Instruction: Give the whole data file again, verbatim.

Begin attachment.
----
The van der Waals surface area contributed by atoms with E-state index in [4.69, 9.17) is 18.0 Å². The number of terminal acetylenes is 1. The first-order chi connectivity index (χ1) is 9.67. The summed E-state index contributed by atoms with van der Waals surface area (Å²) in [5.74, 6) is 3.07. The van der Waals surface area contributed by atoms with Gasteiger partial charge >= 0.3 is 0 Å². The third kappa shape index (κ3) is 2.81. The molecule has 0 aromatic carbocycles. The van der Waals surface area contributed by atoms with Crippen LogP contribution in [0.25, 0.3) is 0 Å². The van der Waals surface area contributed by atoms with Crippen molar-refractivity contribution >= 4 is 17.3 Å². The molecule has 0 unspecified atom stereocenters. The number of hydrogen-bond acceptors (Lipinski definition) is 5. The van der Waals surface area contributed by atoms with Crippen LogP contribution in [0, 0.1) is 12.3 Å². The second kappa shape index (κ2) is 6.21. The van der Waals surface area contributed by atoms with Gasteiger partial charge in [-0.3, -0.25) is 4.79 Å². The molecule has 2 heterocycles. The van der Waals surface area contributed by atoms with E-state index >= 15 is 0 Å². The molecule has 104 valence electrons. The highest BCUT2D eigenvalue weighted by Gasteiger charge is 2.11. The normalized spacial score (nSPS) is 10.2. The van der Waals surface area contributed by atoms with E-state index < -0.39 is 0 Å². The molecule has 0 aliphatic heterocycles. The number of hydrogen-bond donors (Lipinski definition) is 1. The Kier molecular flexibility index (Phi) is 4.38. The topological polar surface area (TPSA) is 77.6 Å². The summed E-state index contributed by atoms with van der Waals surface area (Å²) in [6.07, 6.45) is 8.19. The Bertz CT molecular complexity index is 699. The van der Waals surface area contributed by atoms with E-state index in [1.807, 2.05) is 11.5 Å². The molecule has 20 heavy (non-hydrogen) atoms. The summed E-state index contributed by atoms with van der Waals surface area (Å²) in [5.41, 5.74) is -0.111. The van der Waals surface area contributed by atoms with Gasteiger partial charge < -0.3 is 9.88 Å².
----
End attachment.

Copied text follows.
The van der Waals surface area contributed by atoms with E-state index in [4.69, 9.17) is 18.0 Å². The number of terminal acetylenes is 1. The first-order chi connectivity index (χ1) is 9.67. The summed E-state index contributed by atoms with van der Waals surface area (Å²) in [5.74, 6) is 3.07. The van der Waals surface area contributed by atoms with Gasteiger partial charge >= 0.3 is 0 Å². The third kappa shape index (κ3) is 2.81. The molecule has 0 aromatic carbocycles. The van der Waals surface area contributed by atoms with Crippen LogP contribution in [0.25, 0.3) is 0 Å². The van der Waals surface area contributed by atoms with Crippen molar-refractivity contribution >= 4 is 17.3 Å². The molecule has 0 unspecified atom stereocenters. The number of hydrogen-bond acceptors (Lipinski definition) is 5. The van der Waals surface area contributed by atoms with Crippen LogP contribution in [0, 0.1) is 12.3 Å². The second kappa shape index (κ2) is 6.21. The van der Waals surface area contributed by atoms with Gasteiger partial charge in [-0.3, -0.25) is 4.79 Å². The molecule has 2 heterocycles. The van der Waals surface area contributed by atoms with E-state index >= 15 is 0 Å². The molecule has 104 valence electrons. The highest BCUT2D eigenvalue weighted by Gasteiger charge is 2.11. The normalized spacial score (nSPS) is 10.2. The van der Waals surface area contributed by atoms with E-state index < -0.39 is 0 Å². The molecule has 0 aliphatic heterocycles. The number of hydrogen-bond donors (Lipinski definition) is 1. The Kier molecular flexibility index (Phi) is 4.38. The topological polar surface area (TPSA) is 77.6 Å². The summed E-state index contributed by atoms with van der Waals surface area (Å²) in [6.07, 6.45) is 8.19. The Bertz CT molecular complexity index is 699. The van der Waals surface area contributed by atoms with E-state index in [1.807, 2.05) is 11.5 Å². The molecule has 20 heavy (non-hydrogen) atoms. The summed E-state index contributed by atoms with van der Waals surface area (Å²) in [5.41, 5.74) is -0.111. The van der Waals surface area contributed by atoms with Gasteiger partial charge < -0.3 is 9.88 Å².